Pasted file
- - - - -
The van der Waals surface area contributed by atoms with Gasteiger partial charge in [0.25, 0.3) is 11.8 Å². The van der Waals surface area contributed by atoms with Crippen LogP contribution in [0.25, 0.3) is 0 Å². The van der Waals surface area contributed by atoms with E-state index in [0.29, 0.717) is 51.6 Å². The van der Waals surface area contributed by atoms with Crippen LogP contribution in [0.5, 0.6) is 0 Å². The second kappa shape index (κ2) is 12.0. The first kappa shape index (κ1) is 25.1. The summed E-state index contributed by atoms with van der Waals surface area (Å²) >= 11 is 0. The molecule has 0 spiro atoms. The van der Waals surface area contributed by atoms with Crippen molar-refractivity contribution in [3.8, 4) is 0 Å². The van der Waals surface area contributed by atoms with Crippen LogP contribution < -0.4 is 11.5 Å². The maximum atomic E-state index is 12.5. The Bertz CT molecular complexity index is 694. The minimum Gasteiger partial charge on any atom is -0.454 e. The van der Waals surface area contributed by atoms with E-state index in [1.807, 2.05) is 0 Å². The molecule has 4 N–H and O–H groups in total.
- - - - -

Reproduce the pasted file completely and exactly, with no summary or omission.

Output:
The van der Waals surface area contributed by atoms with Gasteiger partial charge in [0.25, 0.3) is 11.8 Å². The van der Waals surface area contributed by atoms with Crippen LogP contribution in [0.25, 0.3) is 0 Å². The van der Waals surface area contributed by atoms with E-state index in [0.29, 0.717) is 51.6 Å². The van der Waals surface area contributed by atoms with Crippen LogP contribution in [0.5, 0.6) is 0 Å². The second kappa shape index (κ2) is 12.0. The first kappa shape index (κ1) is 25.1. The summed E-state index contributed by atoms with van der Waals surface area (Å²) >= 11 is 0. The molecule has 0 spiro atoms. The van der Waals surface area contributed by atoms with Crippen molar-refractivity contribution in [3.8, 4) is 0 Å². The van der Waals surface area contributed by atoms with Crippen LogP contribution < -0.4 is 11.5 Å². The maximum atomic E-state index is 12.5. The Bertz CT molecular complexity index is 694. The minimum Gasteiger partial charge on any atom is -0.454 e. The van der Waals surface area contributed by atoms with E-state index in [1.807, 2.05) is 0 Å². The molecule has 4 N–H and O–H groups in total.